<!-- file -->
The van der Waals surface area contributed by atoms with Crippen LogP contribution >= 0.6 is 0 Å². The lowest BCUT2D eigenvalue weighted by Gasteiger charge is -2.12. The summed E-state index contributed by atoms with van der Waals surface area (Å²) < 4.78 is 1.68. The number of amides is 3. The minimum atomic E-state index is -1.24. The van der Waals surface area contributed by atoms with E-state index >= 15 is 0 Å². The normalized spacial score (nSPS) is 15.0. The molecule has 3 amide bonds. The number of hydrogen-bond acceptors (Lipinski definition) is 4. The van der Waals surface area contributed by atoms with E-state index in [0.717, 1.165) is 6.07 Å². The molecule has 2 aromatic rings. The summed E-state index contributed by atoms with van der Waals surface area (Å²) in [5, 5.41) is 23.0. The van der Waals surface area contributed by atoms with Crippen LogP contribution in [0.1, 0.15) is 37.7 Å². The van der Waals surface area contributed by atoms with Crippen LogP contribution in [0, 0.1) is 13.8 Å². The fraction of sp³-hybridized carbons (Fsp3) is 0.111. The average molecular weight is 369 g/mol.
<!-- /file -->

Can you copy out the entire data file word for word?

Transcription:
The van der Waals surface area contributed by atoms with Crippen LogP contribution >= 0.6 is 0 Å². The lowest BCUT2D eigenvalue weighted by Gasteiger charge is -2.12. The summed E-state index contributed by atoms with van der Waals surface area (Å²) < 4.78 is 1.68. The number of amides is 3. The minimum atomic E-state index is -1.24. The van der Waals surface area contributed by atoms with E-state index >= 15 is 0 Å². The normalized spacial score (nSPS) is 15.0. The molecule has 3 amide bonds. The number of hydrogen-bond acceptors (Lipinski definition) is 4. The van der Waals surface area contributed by atoms with E-state index in [0.717, 1.165) is 6.07 Å². The molecule has 2 aromatic rings. The summed E-state index contributed by atoms with van der Waals surface area (Å²) in [5, 5.41) is 23.0. The van der Waals surface area contributed by atoms with Crippen LogP contribution in [0.1, 0.15) is 37.7 Å². The van der Waals surface area contributed by atoms with Crippen LogP contribution in [0, 0.1) is 13.8 Å². The fraction of sp³-hybridized carbons (Fsp3) is 0.111. The average molecular weight is 369 g/mol.